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Mortality and cardiovascular events in patients treated with homocysteine-lowering B vitamins after coronary angiography: a randomized controlled trial.
JAMA 2008; 300(7):795-804JAMA

Abstract

CONTEXT

Observational studies have reported associations between circulating total homocysteine concentration and risk of cardiovascular disease. Oral administration of folic acid and vitamin B(12) can lower plasma total homocysteine levels.

OBJECTIVE

To assess the effect of treatment with folic acid and vitamin B(12) and the effect of treatment with vitamin B(6) as secondary prevention in patients with coronary artery disease or aortic valve stenosis.

DESIGN, SETTING, AND PARTICIPANTS

Randomized, double-blind controlled trial conducted in the 2 university hospitals in western Norway in 1999-2006. A total of 3096 adult participants undergoing coronary angiography (20.5% female; mean age, 61.7 years) were randomized. At baseline, 59.3% had double- or triple-vessel disease, 83.7% had stable angina pectoris, and 14.9% had acute coronary syndromes.

INTERVENTIONS

Using a 2 x 2 factorial design, participants were randomly assigned to 1 of 4 groups receiving daily oral treatment with folic acid, 0.8 mg, plus vitamin B(12), 0.4 mg, plus vitamin B(6), 40 mg (n = 772); folic acid plus vitamin B(12) (n = 772); vitamin B(6) alone (n = 772); or placebo (n = 780).

MAIN OUTCOME MEASURES

The primary end point was a composite of all-cause death, nonfatal acute myocardial infarction, acute hospitalization for unstable angina pectoris, and nonfatal thromboembolic stroke.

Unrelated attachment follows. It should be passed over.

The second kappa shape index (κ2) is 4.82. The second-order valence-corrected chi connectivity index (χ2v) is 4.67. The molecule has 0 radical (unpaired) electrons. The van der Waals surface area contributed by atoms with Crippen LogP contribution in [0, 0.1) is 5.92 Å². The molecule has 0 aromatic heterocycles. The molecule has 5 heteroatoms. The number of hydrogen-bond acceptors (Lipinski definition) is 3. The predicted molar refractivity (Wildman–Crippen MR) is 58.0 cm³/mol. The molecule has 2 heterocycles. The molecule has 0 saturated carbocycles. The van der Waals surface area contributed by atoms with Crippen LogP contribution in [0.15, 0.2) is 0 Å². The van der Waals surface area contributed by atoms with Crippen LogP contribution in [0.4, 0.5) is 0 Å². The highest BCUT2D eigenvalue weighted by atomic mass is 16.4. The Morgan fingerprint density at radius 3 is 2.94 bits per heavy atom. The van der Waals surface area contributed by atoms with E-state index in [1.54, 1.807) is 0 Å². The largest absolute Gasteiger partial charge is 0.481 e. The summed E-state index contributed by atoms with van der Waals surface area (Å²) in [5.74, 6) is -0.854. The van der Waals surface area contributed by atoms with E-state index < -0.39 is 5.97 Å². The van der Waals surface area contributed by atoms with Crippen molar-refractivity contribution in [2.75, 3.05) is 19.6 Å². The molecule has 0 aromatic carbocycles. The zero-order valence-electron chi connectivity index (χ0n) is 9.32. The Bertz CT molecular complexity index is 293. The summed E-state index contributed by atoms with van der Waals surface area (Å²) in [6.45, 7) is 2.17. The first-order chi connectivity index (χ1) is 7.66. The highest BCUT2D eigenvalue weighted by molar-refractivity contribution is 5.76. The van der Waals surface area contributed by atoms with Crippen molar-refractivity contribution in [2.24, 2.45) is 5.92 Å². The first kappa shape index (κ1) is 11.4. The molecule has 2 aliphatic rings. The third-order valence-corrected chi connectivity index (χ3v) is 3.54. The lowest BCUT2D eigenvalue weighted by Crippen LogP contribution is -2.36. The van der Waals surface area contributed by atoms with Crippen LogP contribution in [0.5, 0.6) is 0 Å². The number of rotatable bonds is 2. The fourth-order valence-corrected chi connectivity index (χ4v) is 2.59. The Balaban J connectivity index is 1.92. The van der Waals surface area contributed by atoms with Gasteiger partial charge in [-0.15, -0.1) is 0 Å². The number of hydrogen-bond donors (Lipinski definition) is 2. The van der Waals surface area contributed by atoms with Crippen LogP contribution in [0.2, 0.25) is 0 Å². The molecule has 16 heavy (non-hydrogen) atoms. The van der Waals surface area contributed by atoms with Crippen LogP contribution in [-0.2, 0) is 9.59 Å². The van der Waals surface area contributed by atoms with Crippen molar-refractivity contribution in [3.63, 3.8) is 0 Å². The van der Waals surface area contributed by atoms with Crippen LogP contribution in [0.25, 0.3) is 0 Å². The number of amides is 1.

RESULTS

Mean plasma total homocysteine concentration was reduced by 30% after 1 year of treatment in the groups receiving folic acid and vitamin B(12). The trial was terminated early because of concern among participants due to preliminary results from a contemporaneous Norwegian trial suggesting adverse effects from the intervention. During a median 38 months of follow-up, the primary end point was experienced by a total of 422 participants (13.7%): 219 participants (14.2%) receiving folic acid/vitamin B(12) vs 203 (13.1%) not receiving such treatment (hazard ratio, 1.09; 95% confidence interval, 0.90-1.32; P = .36) and 200 participants (13.0%) receiving vitamin B(6) vs 222 (14.3%) not receiving vitamin B(6) (hazard ratio, 0.90; 95% confidence interval, 0.74-1.09; P = .28).

CONCLUSIONS

This trial did not find an effect of treatment with folic acid/vitamin B(12) or vitamin B(6) on total mortality or cardiovascular events. Our findings do not support the use of B vitamins as secondary prevention in patients with coronary artery disease.

TRIAL REGISTRATION

clinicaltrials.gov Identifier: NCT00354081.

Authors+Show Affiliations

Department of Heart Disease, Haukeland University Hospital, Jonas Liesvei 65, 5021 Bergen, Norway. marta.ebbing@helse-bergen.noNo affiliation info availableNo affiliation info availableNo affiliation info availableNo affiliation info availableNo affiliation info availableNo affiliation info availableNo affiliation info availableNo affiliation info available

Pub Type(s)

Journal Article
Multicenter Study
Randomized Controlled Trial
Research Support, Non-U.S. Gov't

Language

eng

PubMed ID

18714059

Citation

Ebbing, Marta, et al. "Mortality and Cardiovascular Events in Patients Treated With Homocysteine-lowering B Vitamins After Coronary Angiography: a Randomized Controlled Trial." JAMA, vol. 300, no. 7, 2008, pp. 795-804.
Ebbing M, Bleie Ø, Ueland PM, et al. Mortality and cardiovascular events in patients treated with homocysteine-lowering B vitamins after coronary angiography: a randomized controlled trial. JAMA. 2008;300(7):795-804.